Loose sand showered over the deck. Arcite yelped. Only Wrest didn’t move, keeping his claws on the wheel.
Arcite blew up. “What in twin mirrors–”
“Anyone see where it came from?” Staever brushed sand from his back.
“Did you see how it landed? No fire, nothing.” Arcite gesticulated at the ruined tower. “It’s unnatural.”
For the moment, the sky was clear, except for the dust coming from a low cloud on the horizon. Staever wondered if a windstorm could throw such a large stone. “Does Kragn have weapons like that?”
“There aren’t any boulders the right size nearby,” Emaria said. “You’d have to go to–”
The words caught in her throat. The realization hit Staever a second later. Even the meanest bandits could scrape red clay together. This bomb had none.
“The Field,” Emaria finished.
Staever dug in the scuppers for a set of goggles, found some on a peg, and shoved them on. “Ev, get on the sail and tell me what you see.”
Another stone flew out of the dust cloud, then another, like the wind really was tossing them. Both tore through wooden bridges on the south slope.
“I can see more projectiles,” Eventhe called down, and Staever felt a chill. He could count on his claws how many times he’d heard urgency in her voice. “We should remain under urban cover.”
“Urban cover, great.” Arcite cowered again with his claws over his head. “We lifted a condemned prisoner out from under the army. We don’t live here anymore.”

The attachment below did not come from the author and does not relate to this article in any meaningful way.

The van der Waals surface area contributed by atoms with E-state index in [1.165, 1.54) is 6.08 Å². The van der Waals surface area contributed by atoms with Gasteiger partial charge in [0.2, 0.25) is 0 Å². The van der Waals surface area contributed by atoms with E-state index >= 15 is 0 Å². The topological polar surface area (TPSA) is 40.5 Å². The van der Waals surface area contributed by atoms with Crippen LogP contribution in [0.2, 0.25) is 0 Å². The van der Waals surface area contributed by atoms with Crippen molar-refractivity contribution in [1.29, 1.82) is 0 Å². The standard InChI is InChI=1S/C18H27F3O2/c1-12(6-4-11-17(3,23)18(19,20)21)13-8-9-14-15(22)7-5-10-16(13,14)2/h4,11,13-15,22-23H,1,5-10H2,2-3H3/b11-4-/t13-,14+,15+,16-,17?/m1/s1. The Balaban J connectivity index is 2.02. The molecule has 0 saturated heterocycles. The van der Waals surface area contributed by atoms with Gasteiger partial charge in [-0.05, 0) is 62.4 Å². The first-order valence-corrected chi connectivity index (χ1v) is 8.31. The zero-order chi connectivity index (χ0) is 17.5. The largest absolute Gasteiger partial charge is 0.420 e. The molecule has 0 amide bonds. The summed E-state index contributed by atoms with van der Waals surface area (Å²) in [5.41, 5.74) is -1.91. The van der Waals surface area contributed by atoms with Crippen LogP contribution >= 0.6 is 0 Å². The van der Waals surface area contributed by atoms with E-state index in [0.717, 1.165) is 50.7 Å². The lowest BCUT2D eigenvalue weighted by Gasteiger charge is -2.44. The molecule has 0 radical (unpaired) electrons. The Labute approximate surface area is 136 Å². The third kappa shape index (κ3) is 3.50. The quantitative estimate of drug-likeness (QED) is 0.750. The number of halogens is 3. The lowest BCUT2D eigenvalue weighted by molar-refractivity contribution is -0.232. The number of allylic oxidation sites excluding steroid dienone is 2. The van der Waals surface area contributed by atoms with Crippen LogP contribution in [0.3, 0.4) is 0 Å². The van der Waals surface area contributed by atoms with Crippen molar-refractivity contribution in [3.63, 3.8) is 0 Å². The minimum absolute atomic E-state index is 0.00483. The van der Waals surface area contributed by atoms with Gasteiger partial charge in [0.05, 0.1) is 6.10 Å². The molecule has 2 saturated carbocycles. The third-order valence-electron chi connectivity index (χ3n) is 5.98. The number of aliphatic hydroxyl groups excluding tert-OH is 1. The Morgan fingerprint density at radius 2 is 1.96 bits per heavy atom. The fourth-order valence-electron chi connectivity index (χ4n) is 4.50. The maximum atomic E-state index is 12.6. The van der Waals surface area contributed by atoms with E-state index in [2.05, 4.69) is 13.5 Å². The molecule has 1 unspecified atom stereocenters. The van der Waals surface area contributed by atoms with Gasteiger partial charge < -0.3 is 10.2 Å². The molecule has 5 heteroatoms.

“The cloud is closing in,” Eventhe said. “There are–thousands of lobsters kicking up the dust.”
Staever half-mounted the bowsprit and focused the magnifying goggles. Enough lobsters churned up the desert to dwarf the arena riot, more than he’d ever known lived in the Field, much less fought for its army.
It was more than an invasion. It was an exodus. And the Cuttlefish were headed straight toward it.
Wrest trimmed the sail. “Wrest,” Staever said cautiously, “why are we going faster?”
“If the wind stays good, we can get out of here before they arrive.”
“Wait,” Emaria said. “We don’t know they want to attack. They might be forming a perimeter. Preparing for a siege. They could be here for any number of reasons.”
“Not a siege.” Arcite fidgeted in the corner. “They’re announcing themselves. They’re taking the city today.”
“They wouldn’t do that.” Emaria approached the bomber, a claw raised half in comfort, half in self-defence.
Arcite swatted her away. “They want the Eye! The whole thing!”
“You’re not…” Staever trailed off. Arcite’s last outburst had given him an idea. “Wrest, can we circle the hill? Put the city between us and them?”
Wrest considered. “If Kragn retreats, we’ll run right into the Militia.”
“Will Kragn retreat?”
“The question is whether it’s more likely the Field stops marching.”
Staever looked from Arcite to Emaria. Ordinarily he would have trusted her opinion foremost, but could Arcite not be acting? How would he know?
“No more gambling,” he said. “I’m declaring us officially out of luck for today. Everybody grab a pole and get ready to bank for the high desert.”
A conch from a high parapet drowned out his last words. Others answered from spiral towers around the Eye, intermittent, uneven sounds, blown by watchmen who had run in from the desert without resting. They soon took up the dreaded alarm, the long solitary burst: evacuate.
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